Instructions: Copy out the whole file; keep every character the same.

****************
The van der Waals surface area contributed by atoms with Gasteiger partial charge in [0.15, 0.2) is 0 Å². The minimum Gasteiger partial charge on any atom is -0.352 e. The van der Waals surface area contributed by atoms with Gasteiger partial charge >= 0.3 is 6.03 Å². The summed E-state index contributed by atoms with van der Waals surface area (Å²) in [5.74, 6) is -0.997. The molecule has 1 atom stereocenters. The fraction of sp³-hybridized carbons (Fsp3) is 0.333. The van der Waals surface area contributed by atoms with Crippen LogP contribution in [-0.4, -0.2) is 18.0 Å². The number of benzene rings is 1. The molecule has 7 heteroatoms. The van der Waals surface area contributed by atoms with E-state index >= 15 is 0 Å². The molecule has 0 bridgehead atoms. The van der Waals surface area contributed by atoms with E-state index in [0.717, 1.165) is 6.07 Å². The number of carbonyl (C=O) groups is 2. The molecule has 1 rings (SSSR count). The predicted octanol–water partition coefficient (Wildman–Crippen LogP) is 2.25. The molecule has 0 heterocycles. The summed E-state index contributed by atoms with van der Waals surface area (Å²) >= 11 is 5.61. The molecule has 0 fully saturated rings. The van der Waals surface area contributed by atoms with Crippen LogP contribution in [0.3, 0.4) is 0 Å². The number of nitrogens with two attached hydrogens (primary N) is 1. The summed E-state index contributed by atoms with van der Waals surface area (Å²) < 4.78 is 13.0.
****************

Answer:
The van der Waals surface area contributed by atoms with Gasteiger partial charge in [0.15, 0.2) is 0 Å². The minimum Gasteiger partial charge on any atom is -0.352 e. The van der Waals surface area contributed by atoms with Gasteiger partial charge >= 0.3 is 6.03 Å². The summed E-state index contributed by atoms with van der Waals surface area (Å²) in [5.74, 6) is -0.997. The molecule has 1 atom stereocenters. The fraction of sp³-hybridized carbons (Fsp3) is 0.333. The van der Waals surface area contributed by atoms with Crippen LogP contribution in [-0.4, -0.2) is 18.0 Å². The number of benzene rings is 1. The molecule has 7 heteroatoms. The van der Waals surface area contributed by atoms with E-state index >= 15 is 0 Å². The molecule has 0 bridgehead atoms. The van der Waals surface area contributed by atoms with E-state index in [0.717, 1.165) is 6.07 Å². The number of carbonyl (C=O) groups is 2. The molecule has 1 rings (SSSR count). The predicted octanol–water partition coefficient (Wildman–Crippen LogP) is 2.25. The molecule has 0 heterocycles. The summed E-state index contributed by atoms with van der Waals surface area (Å²) >= 11 is 5.61. The molecule has 0 fully saturated rings. The van der Waals surface area contributed by atoms with Crippen LogP contribution in [0.3, 0.4) is 0 Å². The number of nitrogens with two attached hydrogens (primary N) is 1. The summed E-state index contributed by atoms with van der Waals surface area (Å²) < 4.78 is 13.0.